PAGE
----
If so, you’ll want to check out Spotibot.com, which uses the data of Last.fm to generate a playlist for you. Or tap into you own Last.fm account for more. After giving this a few tries I’m pretty impressed. This will definitely get me to use Spotify more.
Once again OK Go has created a great viral video experience. This time they’ve teamed up with Google Japan, director Trish Sie and Pilobolus (a modern dance troupe) to create All Is Not Lost a tribute/message to post tsunami Japan.
The entire video is shot from below making for some interesting visuals all on it’s own, but add the multi-window tiling of video and you get a crazy kaleidoscope effect. If that wasn’t enough there is the viral/personalization feature where you type a message and OK Go and Pilobolus will write it out with their bodies. Simple concept, great execution.
Technically speaking, the use of HTML for syncing multiple videos is still pretty impressive. Be forewarned that this may be taxing on older computers as I know last year’s video/experience for The Arcade Fire’s The Wilderness Downtown gave my laptop a bit of a work out. For more about how they made the video check out Google’s blog. Regardless of the technology used the most impressive thing is how this all came about as a tribute to a post tsunami Japan.
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Last week Spotify launched in the United States, though It’s been available abroad for years. If that wasn’t enough buzz, invites were hard to come by so congrats if you were lucky enough to get an invite, find a loophole or paid your way in. For those that haven’t had a chance to check it out here’s a quick rundown of the service.
Spotify is a subscription/free streaming music service boasting over 15 million songs in its catalog and offline listening (subscription only). According to Spotify’s promos “Spotify is any song, any album, any time”. I tested out a few of the more obscure bands from my college years and it found most of them that had more than one major label release. Song wise there were more gaps but overall pretty impressive. Their catalog also loaded with new releases, not just forgotten tracks from yesteryear.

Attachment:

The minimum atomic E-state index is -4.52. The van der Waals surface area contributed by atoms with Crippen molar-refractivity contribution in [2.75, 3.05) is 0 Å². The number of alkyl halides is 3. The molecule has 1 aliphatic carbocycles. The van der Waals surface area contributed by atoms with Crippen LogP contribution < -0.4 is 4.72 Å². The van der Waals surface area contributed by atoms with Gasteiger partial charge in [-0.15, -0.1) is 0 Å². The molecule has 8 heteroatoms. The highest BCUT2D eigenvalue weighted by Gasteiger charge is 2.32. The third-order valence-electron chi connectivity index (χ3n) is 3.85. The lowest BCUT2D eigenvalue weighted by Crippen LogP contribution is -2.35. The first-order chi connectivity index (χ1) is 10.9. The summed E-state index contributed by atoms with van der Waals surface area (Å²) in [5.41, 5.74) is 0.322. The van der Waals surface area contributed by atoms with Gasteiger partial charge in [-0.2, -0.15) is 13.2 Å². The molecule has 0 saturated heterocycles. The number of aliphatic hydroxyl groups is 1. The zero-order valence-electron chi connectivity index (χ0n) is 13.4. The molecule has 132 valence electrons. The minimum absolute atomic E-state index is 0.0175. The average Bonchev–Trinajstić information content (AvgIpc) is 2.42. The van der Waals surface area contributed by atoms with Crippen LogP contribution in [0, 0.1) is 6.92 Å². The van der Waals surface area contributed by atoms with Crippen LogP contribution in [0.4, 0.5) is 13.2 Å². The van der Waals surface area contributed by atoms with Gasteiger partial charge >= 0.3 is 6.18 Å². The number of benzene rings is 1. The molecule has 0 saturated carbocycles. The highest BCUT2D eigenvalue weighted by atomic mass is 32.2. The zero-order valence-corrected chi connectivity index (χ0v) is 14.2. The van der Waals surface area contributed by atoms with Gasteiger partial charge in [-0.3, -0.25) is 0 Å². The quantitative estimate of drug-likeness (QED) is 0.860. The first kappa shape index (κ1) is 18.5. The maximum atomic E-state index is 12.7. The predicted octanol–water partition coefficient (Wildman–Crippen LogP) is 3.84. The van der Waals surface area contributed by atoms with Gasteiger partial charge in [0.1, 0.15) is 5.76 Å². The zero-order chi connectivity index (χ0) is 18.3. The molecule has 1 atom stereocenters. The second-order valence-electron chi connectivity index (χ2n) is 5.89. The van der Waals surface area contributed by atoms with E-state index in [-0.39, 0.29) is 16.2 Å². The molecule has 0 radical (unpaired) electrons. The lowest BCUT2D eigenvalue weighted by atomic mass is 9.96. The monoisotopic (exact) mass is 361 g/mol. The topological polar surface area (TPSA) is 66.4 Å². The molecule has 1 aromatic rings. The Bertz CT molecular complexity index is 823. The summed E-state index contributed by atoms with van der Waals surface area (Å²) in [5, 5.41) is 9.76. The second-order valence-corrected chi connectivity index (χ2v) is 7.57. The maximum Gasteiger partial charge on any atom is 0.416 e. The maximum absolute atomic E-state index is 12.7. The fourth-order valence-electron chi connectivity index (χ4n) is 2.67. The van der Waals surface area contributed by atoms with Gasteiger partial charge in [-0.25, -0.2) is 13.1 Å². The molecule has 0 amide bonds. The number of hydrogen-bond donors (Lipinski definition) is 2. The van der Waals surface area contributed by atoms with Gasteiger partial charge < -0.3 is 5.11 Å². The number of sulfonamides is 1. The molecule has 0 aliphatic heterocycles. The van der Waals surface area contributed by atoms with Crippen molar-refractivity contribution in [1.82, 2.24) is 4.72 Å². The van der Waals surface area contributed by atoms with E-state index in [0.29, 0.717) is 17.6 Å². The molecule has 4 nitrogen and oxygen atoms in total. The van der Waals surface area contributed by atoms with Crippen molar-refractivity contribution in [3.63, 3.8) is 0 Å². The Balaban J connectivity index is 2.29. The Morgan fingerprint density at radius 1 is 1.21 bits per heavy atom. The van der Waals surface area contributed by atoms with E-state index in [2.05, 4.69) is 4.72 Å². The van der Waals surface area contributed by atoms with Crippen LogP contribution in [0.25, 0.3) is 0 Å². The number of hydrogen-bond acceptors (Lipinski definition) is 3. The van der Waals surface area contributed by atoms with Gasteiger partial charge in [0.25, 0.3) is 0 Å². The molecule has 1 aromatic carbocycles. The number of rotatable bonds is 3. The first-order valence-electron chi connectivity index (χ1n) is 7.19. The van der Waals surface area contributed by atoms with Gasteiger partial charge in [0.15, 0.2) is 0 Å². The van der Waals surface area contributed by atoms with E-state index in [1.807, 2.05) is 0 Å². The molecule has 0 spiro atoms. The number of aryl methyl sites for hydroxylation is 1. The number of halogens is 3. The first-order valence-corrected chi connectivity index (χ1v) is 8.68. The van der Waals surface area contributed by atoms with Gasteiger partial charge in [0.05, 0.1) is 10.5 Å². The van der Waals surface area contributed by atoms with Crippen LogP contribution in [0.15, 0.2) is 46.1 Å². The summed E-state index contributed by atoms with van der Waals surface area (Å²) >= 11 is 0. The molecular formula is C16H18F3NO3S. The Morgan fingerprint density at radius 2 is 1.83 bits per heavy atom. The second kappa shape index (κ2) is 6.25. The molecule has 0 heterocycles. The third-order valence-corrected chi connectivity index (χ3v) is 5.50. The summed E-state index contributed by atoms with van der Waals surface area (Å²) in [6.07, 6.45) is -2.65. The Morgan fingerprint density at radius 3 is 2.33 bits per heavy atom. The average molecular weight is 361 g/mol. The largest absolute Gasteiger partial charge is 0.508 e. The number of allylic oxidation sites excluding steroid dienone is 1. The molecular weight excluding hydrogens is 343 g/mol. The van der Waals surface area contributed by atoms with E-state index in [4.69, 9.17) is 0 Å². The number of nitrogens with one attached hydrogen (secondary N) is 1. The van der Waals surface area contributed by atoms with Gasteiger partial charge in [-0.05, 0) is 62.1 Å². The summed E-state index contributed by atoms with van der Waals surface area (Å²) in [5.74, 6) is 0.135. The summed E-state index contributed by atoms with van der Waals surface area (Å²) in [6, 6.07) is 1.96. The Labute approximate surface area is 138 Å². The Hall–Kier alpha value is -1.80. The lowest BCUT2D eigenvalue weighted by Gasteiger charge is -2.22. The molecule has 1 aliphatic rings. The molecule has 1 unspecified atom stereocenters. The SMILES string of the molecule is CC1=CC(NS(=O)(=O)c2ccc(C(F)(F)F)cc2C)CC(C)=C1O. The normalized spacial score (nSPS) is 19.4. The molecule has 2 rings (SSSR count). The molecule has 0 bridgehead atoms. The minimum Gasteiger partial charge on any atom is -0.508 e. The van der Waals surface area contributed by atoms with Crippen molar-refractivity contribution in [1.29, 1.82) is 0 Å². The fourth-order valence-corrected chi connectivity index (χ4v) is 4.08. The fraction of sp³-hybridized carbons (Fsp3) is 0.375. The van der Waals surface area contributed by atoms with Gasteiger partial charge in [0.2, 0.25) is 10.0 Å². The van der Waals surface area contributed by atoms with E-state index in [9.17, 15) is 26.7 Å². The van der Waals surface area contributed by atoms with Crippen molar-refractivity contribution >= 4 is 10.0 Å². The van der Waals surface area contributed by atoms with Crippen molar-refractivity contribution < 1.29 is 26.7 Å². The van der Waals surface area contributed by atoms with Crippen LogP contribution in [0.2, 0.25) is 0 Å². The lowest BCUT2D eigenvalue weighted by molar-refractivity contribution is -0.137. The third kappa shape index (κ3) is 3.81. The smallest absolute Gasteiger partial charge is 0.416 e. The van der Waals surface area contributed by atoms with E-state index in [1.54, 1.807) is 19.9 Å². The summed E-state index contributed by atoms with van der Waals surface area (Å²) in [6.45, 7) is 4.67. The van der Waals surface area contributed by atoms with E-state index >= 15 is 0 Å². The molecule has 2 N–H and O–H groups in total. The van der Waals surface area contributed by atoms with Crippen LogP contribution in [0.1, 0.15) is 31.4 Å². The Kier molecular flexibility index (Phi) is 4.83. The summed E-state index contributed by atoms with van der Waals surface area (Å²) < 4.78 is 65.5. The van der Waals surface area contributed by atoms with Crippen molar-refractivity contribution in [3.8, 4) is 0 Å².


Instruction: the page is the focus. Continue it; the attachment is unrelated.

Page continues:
The Spotify application is pretty simple and it layout is reminiscent of iTunes and other music apps. Rather then having the play controls front and center, they’re located across the bottom of the app, similar to Grooveshark, which took some getting used to. The search box is located at the top left, hinting that it’s a primary tool for getting around Spotify’s offerings. When using search it returns a list of potential artist, albums and in the main window all the songs that are a potential match. This allows you to go from search to playing pretty quickly.
Despite the top placement of Search the UI seems focused on playlists. To help you get jump started you can import you music and playlists from iTunes. Though beyond the jump-start I don’t see much value with this feature unless you pony up for the premium subscription giving you at-will offline access to your music on your phone. Additionally, located above the playlists is a “What’s new” and “inbox” where you’d find the latest pop hits and music friends shared with you (respectively). Overall it’s a solid service with a large catalog of music that is worth checking out but it does have some issues.
I know Spotify isn’t alone in their pricing model treating mobile as a premium feature. Regardless it still tops my list of issues. Though the app on both Android and iOS are nicely designed they do little more than offer access to music you already have on the device. Streaming and offline access to Spotify’s music are $5 and $10 a month. On the plus side it does offer the ability to sync via WiFi. Who knows this could change as popularity of free services similar to Amazon’s Cloud Player and Google Music gain more traction.